The day I walked into my childhood painting

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The day I walked into my childhood painting

The Four Seasons Resort Mauritius at Anahita has the same striped fish, colourful birds, exotic plants and smiling people as an eight-year-old's artwork drawing of paradise

Aged around eight, I drew a paradise island with coloured crayons on lined paper. I remember it vividly and suspect my mum may still have it in a box in her attic.

It had white sandy beaches, upright palms, large looming trees with tendrils of the kind Tarzan could swing through, fun striped fish, bright-tailed birds, effervescent flowers, turquoise lagoons, smiling people wearing hats, and me in sunglasses, lying stretched across a beach that comprised an entire peninsula (scale didn’t seem an issue back then). I’m pretty sure I titled it, ‘My Island’.

Somewhere in the depths of my subconscious, I’ve inhabited that island paradise ever since. The birds are always bright, the fish are always fun, the people are consistently happy, and although Tarzan has kept a low-profile since #MeToo kicked off, with no accusations forthcoming I suspect he’s now in the clear.

Occasionally, I remember this drawing, and it sprung to mind while Mrs O and I were being given a tour of the vibrant gardens at the Four Seasons Mauritius at Anahita, where we spent a blissful recent pre-omicron week. Aged eight, it seems I’d drawn this Indian Ocean pearl, or something very like it.

In Judaism, palms represent peace and plenty, as does this superlative hotel, home to an all pool-villa concept, with options ranging from one- to five-bedrooms to suit both couples and families. Mrs O and I are currently a couple but – touch wood – will be a family by the end of April, hence it was the peace of the week that we appreciated most.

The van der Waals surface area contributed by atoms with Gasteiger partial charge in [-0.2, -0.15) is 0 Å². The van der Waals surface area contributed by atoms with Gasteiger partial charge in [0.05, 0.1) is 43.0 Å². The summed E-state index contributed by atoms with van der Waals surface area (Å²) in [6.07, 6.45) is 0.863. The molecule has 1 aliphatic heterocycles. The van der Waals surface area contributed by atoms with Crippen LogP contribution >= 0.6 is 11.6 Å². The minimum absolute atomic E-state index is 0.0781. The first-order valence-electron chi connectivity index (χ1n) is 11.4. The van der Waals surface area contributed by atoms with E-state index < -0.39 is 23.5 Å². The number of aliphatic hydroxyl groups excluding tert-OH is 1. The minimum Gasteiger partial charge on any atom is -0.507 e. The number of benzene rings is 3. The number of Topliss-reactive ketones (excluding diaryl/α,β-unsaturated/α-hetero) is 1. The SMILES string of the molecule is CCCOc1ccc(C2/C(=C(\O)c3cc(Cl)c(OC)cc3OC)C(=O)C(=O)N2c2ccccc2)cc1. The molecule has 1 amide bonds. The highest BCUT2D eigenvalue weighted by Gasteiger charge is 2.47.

Mrs O and bump contemplate dinner at the Four Seasons Mauritius at Anahita

For those who get sick of luxuriant lazing, because I’ve heard it’s possible, they can hire a car and head inland to the tiny Jewish community’s epicentre at Curepipe, to learn about how 1,600 Jewish refugees were sent to Mauritius in 1940 (having been denied entry into Palestine) and detained at Beau Bassin Prison.

In August 2020, a small ceremony at the site of the prison and at St Martin Jewish Cemetery was organised by Owen Griffiths and his team at the Beau Bassin Jewish Detainees Memorial and Information Centre to mark the 75th anniversary of the detainees’ liberation. They’d worked with the South African office of the Rosa-Luxemburg-Stiftung foundation and the Johannesburg Holocaust and Genocide Centre “to promote the memories of this forgotten wartime episode”. Alas, Covid meant that few foreigners could attend, but their efforts have not gone unnoticed.

Back at the hotel, we were staying in Villa 180, and having seen much of the resort’s accommodation range, I’d say Villas 170-181 offer the best combination of luxury, privacy, and value-for-money. If your idea of value-for-money is a bit different to mine, however, go for the stupendous Presidential Suite. Just before we arrived, it played home to some extremely famous people indeed, the names of whom I cannot alas reveal. A snip at £10,000 per night.